For 50 years regulation has been designed to enable pesticides to be used and alternatives ignored. Regulators don't talk about pest management, and pesticide 'safety' means as safe as is economically and physically possible while allowing widespread use.
The EU claims people continuously exposed to pesticides, for example from food or by living close to where pesticides are sprayed, "may have a higher risk of incidence of cancer or other chronic diseases, birth defects, cancer in offspring, stillbirths and reproductive problems". This is why the use of sprays in farming has been controversial for over 50 years.
The public are rightly wary of government and industry claims that pesticides are 'safe' and the chemical industry should not be surprised at continuing suspicion and criticism by environmentalists and others.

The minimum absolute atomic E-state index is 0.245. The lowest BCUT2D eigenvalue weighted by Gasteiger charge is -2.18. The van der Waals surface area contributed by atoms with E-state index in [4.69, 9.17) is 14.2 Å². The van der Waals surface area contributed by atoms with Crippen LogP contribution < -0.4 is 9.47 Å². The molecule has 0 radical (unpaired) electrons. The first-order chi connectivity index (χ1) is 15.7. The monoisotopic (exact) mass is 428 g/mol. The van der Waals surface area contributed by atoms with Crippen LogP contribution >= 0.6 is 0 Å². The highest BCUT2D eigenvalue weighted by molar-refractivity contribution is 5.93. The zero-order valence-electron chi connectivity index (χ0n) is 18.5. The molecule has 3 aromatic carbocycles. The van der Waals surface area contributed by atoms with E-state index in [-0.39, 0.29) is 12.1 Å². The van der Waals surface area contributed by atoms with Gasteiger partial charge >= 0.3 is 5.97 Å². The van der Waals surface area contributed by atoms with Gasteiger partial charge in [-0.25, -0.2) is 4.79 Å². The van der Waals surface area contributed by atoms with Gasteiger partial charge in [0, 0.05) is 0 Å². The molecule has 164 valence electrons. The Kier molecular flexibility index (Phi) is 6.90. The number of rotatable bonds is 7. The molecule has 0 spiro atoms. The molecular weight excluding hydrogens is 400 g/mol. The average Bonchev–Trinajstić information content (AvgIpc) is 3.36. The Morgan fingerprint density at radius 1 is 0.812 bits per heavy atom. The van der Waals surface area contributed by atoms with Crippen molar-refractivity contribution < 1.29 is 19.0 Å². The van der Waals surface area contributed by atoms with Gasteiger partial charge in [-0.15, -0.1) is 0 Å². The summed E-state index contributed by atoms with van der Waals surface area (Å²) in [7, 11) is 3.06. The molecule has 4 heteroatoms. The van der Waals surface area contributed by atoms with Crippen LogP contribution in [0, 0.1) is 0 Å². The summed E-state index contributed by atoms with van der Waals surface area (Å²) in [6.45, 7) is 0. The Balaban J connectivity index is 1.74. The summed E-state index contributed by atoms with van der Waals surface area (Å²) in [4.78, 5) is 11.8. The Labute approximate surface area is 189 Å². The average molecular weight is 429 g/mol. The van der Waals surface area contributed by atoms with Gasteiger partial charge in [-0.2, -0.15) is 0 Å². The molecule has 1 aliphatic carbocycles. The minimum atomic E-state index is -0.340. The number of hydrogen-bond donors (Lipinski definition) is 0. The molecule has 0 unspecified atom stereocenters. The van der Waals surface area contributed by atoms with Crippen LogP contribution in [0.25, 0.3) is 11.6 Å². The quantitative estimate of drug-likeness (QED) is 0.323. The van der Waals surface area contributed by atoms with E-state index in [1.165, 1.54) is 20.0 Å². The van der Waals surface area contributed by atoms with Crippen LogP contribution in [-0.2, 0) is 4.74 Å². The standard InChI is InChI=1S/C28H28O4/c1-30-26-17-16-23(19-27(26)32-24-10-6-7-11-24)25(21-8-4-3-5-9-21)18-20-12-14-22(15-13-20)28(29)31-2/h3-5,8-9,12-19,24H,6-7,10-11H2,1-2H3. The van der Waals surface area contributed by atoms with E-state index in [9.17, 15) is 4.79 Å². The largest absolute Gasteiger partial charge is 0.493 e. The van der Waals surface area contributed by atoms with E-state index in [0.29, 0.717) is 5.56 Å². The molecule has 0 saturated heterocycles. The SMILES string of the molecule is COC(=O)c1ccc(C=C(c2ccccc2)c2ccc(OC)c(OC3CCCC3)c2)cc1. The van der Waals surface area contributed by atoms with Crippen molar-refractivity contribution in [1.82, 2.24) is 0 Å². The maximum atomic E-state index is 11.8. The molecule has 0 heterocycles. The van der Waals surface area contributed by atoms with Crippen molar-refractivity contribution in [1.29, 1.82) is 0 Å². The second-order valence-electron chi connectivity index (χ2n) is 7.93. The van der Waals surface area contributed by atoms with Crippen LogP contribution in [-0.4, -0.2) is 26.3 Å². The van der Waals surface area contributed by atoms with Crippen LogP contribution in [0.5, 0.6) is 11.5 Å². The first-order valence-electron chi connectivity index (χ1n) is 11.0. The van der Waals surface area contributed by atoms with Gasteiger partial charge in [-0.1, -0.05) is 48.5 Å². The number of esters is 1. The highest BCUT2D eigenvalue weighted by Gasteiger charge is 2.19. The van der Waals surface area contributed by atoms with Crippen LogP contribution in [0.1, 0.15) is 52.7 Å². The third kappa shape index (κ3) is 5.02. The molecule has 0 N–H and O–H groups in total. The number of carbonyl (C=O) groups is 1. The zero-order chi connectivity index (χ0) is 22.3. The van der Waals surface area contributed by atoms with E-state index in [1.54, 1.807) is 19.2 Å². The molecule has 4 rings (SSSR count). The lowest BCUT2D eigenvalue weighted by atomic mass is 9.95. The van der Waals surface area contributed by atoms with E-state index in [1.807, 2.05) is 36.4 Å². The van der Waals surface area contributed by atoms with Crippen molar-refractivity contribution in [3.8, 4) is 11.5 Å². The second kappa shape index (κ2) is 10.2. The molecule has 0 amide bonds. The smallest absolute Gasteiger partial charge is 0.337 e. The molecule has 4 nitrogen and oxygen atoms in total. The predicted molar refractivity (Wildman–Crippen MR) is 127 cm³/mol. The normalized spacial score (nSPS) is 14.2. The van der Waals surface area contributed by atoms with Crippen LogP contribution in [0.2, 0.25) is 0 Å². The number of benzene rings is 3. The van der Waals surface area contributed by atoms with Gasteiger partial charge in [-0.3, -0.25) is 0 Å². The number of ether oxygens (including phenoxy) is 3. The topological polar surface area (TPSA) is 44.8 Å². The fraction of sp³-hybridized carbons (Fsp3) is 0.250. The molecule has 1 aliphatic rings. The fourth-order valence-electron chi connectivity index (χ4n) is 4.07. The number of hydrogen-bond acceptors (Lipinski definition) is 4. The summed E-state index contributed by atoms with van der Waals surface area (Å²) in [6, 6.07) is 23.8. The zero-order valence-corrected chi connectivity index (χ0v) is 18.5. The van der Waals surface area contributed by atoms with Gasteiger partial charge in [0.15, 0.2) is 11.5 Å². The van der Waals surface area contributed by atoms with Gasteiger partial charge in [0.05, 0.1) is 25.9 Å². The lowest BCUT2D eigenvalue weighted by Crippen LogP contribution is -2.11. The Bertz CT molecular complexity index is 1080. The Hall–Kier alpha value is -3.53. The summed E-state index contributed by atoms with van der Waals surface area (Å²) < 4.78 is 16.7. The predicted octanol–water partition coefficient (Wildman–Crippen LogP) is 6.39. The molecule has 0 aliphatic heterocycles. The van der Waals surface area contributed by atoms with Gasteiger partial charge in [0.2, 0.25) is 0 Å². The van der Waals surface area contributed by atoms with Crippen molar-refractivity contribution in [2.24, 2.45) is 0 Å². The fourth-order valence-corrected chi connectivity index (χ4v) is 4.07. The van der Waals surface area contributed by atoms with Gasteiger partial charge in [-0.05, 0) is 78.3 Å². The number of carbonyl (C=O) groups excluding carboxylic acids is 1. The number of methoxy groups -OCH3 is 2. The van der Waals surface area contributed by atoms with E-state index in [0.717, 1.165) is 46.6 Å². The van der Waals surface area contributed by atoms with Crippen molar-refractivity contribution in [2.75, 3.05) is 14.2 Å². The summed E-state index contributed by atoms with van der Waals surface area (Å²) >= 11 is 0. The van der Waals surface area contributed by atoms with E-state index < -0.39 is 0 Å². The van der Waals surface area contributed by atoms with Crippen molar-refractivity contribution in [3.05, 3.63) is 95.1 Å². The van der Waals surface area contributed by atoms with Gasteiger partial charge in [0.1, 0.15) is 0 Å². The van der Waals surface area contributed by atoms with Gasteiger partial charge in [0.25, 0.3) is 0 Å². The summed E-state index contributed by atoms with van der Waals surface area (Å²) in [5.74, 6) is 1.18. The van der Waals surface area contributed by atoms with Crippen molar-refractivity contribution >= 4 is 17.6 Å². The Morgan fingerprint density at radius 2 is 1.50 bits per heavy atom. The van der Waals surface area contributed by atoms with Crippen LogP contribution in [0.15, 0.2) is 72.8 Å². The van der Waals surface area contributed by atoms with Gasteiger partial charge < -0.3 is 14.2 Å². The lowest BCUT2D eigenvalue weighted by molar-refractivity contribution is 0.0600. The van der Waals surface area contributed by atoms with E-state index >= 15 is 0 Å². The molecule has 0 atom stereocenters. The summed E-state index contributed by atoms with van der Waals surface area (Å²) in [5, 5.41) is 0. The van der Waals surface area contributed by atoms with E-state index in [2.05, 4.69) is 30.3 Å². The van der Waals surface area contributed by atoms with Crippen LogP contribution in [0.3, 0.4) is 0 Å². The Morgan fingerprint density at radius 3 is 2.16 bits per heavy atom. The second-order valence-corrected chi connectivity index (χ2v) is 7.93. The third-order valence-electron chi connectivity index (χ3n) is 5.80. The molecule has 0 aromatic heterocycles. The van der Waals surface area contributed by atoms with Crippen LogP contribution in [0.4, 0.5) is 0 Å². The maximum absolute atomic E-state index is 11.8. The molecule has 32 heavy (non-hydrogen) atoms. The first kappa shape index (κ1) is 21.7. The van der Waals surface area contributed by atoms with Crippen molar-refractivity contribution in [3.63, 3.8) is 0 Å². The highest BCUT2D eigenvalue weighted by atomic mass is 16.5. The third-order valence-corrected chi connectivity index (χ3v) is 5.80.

The EU pesticide proposals are supported by almost all of the elected European governments. In terms of direct democratic mandate, they do not go nearly far enough, because almost all of the European Parliament's amendments to strengthen these laws have been rejected by ministers from the Member States.
None of this will affect organic farmers. There is limited use of fungicides on organic fruit and potatoes, but even when fungal disease pressure was exceptionally high last year, only half of the organic potato area certified by the Soil Association was treated with any fungicide. If pesticide restrictions treble non-organic food prices and halve production, the industry will have an alternative.